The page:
The annual restaurant employee turnover rate reached an all-time high of 75% in early 2019, meaning almost three quarters of restaurant employees are unlikely to stay in their jobs for a whole year. Our restaurant teams are in a rough state of affairs, friends.
Although higher-paying roles and an increase in employer options are the most common reasons for turnover right now, many restaurant staff, in both front and back of house, leave simply because they don't enjoy their work environments — and, in the current labor market, it’s easy to find a better one.
In the 2019 Restaurant Success Report, we learned reducing restaurant employee turnover is on more than half of restaurateurs’ minds: 51% of restaurateurs ranked hiring staff as a top challenge, with training staff and retaining staff close behind at 35% and 31%.
Facing one of the most severe labor shortages in decades, restaurants are trying any measure that’ll help them keep their staff, from implementing new management models to offering bonuses, childcare, and other employee benefits.
If restaurant owners and managers can’t reduce staff turnover, it could cost big bucks for business. So what are we going to do about it? In this how-to guide about reducing restaurant employee turnover, we’ll cover a lot, but here’s the summary. You’ll learn:
- What restaurant employee turnover is
- How a high employee turnover rate affects your restaurant’s operations
- How to identify the root causes of employee turnover in your restaurant
- Specific ways to reduce employee turnover in your restaurant
First thing’s first.
What Is Restaurant Employee Turnover?
The term “restaurant employee turnover” refers to the situation when an employee leaves their position at a restaurant to seek employment elsewhere. Turnover rate refers to how frequently employees leave their jobs. If you have an annual turnover rate of 50%, that means the number of people you hired that year is equal to half of your staff.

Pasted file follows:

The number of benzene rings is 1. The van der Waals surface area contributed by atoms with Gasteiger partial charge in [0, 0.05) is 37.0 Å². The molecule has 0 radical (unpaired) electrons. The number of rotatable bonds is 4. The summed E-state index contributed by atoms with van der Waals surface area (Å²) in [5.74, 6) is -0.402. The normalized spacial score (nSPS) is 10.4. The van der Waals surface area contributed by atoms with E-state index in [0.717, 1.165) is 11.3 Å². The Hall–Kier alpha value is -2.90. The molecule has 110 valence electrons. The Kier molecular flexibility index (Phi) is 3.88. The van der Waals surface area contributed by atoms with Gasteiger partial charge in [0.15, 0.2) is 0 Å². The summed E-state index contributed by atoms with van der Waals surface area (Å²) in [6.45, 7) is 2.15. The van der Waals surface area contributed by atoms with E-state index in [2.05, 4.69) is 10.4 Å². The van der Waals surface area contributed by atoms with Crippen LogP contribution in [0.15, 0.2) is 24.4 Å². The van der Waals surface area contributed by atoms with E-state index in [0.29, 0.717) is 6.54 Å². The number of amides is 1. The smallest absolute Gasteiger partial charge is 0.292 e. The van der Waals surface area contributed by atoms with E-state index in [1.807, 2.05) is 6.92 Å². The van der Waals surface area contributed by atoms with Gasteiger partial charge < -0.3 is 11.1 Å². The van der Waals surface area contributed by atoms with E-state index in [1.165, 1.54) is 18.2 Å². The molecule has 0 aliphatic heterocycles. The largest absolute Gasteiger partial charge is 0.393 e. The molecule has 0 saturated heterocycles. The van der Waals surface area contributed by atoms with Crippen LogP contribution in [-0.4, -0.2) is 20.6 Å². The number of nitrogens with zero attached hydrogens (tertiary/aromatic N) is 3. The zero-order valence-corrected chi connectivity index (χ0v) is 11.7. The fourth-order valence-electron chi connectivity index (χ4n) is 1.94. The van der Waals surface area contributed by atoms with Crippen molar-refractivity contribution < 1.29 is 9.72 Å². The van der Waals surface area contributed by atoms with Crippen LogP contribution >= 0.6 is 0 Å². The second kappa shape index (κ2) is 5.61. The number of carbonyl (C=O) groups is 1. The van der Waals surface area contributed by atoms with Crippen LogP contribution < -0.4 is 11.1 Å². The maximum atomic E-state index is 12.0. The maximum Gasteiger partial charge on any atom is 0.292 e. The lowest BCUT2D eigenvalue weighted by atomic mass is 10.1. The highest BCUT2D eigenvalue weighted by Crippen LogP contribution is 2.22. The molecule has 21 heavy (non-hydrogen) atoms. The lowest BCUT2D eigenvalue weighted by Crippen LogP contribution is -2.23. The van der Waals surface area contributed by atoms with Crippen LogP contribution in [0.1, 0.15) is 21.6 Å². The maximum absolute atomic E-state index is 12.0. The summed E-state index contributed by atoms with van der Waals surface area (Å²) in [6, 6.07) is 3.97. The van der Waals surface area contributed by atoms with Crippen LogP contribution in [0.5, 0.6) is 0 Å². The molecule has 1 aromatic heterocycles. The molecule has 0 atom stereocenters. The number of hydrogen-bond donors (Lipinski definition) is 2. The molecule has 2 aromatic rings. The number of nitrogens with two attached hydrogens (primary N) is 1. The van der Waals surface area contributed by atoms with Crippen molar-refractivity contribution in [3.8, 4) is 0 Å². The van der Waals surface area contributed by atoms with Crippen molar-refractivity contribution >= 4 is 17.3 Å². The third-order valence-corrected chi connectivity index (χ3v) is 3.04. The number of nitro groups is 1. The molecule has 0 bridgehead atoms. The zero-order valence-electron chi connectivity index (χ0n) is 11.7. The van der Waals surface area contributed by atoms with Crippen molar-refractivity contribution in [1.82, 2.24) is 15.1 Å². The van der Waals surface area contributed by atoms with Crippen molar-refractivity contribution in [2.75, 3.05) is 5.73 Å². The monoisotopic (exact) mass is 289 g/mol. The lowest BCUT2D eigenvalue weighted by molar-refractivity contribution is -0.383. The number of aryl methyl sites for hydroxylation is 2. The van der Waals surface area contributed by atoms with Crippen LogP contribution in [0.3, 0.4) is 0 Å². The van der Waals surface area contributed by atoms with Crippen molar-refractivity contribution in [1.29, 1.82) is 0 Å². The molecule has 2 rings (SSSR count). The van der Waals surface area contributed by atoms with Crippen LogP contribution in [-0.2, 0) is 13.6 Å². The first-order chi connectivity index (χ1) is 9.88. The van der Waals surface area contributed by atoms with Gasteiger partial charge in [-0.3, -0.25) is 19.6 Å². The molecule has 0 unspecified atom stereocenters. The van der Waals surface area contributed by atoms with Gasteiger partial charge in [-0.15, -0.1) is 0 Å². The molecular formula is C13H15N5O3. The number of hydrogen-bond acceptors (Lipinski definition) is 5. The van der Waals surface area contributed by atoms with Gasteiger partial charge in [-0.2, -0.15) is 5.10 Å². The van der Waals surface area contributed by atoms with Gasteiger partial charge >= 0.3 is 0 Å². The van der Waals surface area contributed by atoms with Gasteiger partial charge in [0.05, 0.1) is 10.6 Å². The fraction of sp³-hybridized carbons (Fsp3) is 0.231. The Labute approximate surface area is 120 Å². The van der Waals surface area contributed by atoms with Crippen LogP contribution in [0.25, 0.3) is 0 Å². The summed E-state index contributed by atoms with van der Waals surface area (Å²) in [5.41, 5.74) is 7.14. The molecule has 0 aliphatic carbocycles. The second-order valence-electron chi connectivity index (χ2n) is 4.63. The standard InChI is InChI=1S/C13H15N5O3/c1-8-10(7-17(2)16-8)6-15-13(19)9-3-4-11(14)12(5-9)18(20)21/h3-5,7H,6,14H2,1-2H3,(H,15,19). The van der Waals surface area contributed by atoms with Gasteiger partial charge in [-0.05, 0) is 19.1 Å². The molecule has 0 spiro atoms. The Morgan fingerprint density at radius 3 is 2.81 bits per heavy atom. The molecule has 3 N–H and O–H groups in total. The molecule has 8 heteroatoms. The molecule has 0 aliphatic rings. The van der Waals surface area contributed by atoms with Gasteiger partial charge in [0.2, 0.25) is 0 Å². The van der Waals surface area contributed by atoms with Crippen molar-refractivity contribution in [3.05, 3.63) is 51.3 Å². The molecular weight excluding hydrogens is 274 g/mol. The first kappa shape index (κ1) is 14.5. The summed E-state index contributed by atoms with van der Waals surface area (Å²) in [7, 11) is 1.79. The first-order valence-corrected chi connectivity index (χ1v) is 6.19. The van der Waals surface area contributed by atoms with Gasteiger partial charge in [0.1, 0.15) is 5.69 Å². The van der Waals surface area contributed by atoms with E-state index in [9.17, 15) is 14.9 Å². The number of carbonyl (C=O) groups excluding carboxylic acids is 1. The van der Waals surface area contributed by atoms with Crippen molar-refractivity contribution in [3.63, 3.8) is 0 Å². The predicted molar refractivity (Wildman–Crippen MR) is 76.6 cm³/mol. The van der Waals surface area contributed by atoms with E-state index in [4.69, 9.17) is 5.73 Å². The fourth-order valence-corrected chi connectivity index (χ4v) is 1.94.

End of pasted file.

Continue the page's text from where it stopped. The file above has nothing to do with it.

Say you started the year with 20 employees. If your restaurant has an average employee turnover rate of 75%, that means approximately 15 of the original team members you started the year with left before the year’s end. With the cost of replacing an hourly employee averaging $6,000, that turnover would have cost your business $90,000. For restaurant owners with a large staff, you could be spending into the six-digits every year.
How Employee Turnover Impacts Team Culture
When you lose a member of your restaurant staff, you’ll typically see an immediate impact on service quality. With one fewer front-of-house staff member, sections become bigger, a spare second to run food or drinks is harder to come by, and the payment process might slow down. With one fewer back-of-house team member, additional responsibilities on the line will be added to staff members’ plates, extra shifts will need to be accounted for, and fewer staff members to fulfill the same number of tickets can cause a bottleneck.
If the staff member who left was a longstanding, experienced member of your team, you’re losing an invaluable knowledge base, a trainer for new employees, and a person with a high comfort level with their role, responsibilities, and your customers. Unless you’ve already established a clear restaurant training manual and succession plan, getting other staff members operating at the level of your experienced staff member is time consuming and often can’t be rushed. In the interim, customers often notice the void, and your guest reviews might suffer.
Another possible repercussion of restaurant employee turnover is that those left behind might question their own status and might even experience a sense of loss. Plus, picking up additional responsibilities while an open spot is filled could result in those workers feeling stressed and resentful.
It’s not uncommon to see a spike in your employee turnover rate when one or more employees leave. One person taking the plunge can be convincing for others who were on the fence or their friends on staff. Employee turnover also tends to spike around the holidays.
As this chart from Nation’s Restaurant News illustrates, some restaurant roles are more difficult to replace than others. Compare your restaurant against these national statistics — do things look similar?
This all sounds pretty grim, huh? One staff member leaves and things get messy. Employee turnover really is one of the biggest challenges for the restaurant industry to overcome right now. It’s rough. But there are ways we can reduce it.
How to Figure Out Why You Have a High Restaurant Employee Turnover Rate